Constantine built a basilica of this type in his palace complex at
Trier, later very easily adopted for use as a church. It is a long rectangle two storeys high, with ranks of arch-headed windows one above the other, without aisles (there was no mercantile exchange in this imperial basilica) and, at the far end beyond a huge arch, the apse in which Constantine held state.
Comparison of profiles of churches
Basilical structure: The central nave extends to one or two storeys more than the lateral aisles, and it has upper windows.
Pseudobasilica (i. e. false basilica): The central nave extends to an additional storey, but it has no upper windows.
Stepped hall: The vaults of the central nave begin a bit higher than those of the lateral aisles, but there is no additional storey.
Old St Peter's, Rome
, as the 4th century basilica had developed by the mid-15th century, in a 19th-century reconstruction
has windows on three levels, one above the aisles, one above the file of chapels and one in the chapels.
altar instead of the throne, as was done at Trier, made a church. Basilicas of this type were built in western Europe, Greece, Syria, Egypt, and Palestine, that is, at any
early centre of Christianity. Good early examples of the architectural basilica include the
Church of the Nativity at
Bethlehem (6th century AD), the church of St Elias at
Thessalonica (5th century AD), and the two great basilicas at
The first basilicas with
transepts were built under the orders of
Emperor Constantine, both in Rome and in his "New Rome",
- "Around 380,
Gregory Nazianzen, describing the Constantinian
Church of the Holy Apostles at Constantinople, was the first to point out its resemblance to a cross. Because the
cult of the cross was spreading at about the same time, this comparison met with stunning success." (
Yvon Thébert, in Veyne, 1987)
Thus, a Christian symbolic theme was applied quite naturally to a form borrowed from civil semi-public precedents. The first great Imperially sponsored Christian basilica is that of
St John Lateran, which was given to the
Bishop of Rome by Constantine right before or around the Edict of Milan in 313 and was consecrated in the year 324. In the later 4th-century, other Christian basilicas were built in Rome:
Santa Sabina, and
St Paul's Outside the Walls (4th century), and later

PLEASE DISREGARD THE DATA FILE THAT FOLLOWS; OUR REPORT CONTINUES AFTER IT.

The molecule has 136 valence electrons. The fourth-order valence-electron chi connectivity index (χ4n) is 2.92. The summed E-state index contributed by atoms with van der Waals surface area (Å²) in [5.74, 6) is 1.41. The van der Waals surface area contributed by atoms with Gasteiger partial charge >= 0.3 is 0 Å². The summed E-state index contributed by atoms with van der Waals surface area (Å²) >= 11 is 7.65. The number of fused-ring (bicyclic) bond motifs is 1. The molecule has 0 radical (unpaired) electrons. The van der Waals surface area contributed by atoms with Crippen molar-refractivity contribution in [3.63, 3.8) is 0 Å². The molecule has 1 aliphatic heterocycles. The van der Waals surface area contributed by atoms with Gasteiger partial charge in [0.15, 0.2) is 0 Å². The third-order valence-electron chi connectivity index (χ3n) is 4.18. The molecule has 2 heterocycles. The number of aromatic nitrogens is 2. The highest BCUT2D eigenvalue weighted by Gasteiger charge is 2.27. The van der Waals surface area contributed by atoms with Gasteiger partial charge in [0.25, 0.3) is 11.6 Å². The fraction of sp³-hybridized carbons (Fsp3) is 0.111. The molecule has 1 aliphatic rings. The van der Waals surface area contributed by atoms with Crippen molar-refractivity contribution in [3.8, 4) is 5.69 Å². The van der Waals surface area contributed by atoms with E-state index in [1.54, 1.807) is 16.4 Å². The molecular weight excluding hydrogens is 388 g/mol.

St Clement (6th century).
A Christian basilica of the 4th or 5th century stood behind its entirely enclosed
forecourt ringed with a colonnade or arcade, like the
peristyle that was its ancestor or like the
cloister that was its descendant. This forecourt was entered from outside through a range of buildings along the public street. This was the architectural ground-plan of
St Peter's Basilica in Rome, until in the 15th century it was demolished to make way for a modern church built to a new plan.
In most basilicas, the central nave is taller than the aisles, forming a row of windows called a
clerestory. Some basilicas in the
Caucasus, particularly those of
Georgia, have a central nave only slightly higher than the two aisles and a single pitched roof covering all three. The result is a much darker interior. This plan is known as the "oriental basilica", or "pseudobasilica" in central Europe.
Gradually, in the early
Middle Ages there emerged the massive
Romanesque churches, which still kept the fundamental plan of the basilica.
United States the style was copied with variances. A rare American church built imitating the architecture of an Early Christian basilica,
St. Mary's (German) Church in
Pennsylvania, was demolished in 1997.
Basilicas in Eastern Orthodoxy
Wooden church from Maramures, Romania.
In the Eastern Orthodox Church, in general, the basilica is a mere architectural description of churches built in the ancient style. It bears no significance with regard to precedence or importance of the particular building or clerics associated with it. Eastern basilicas may be single-naved, or have the nave flanked by one or two pairs of lower aisles; it may have a dome in the middle: in this case it is called a "domed basilica".
In Romania, the word for church both as a building and as an institution is
biserică, derived from the term basilica.
The style influenced the construction of early wooden churches.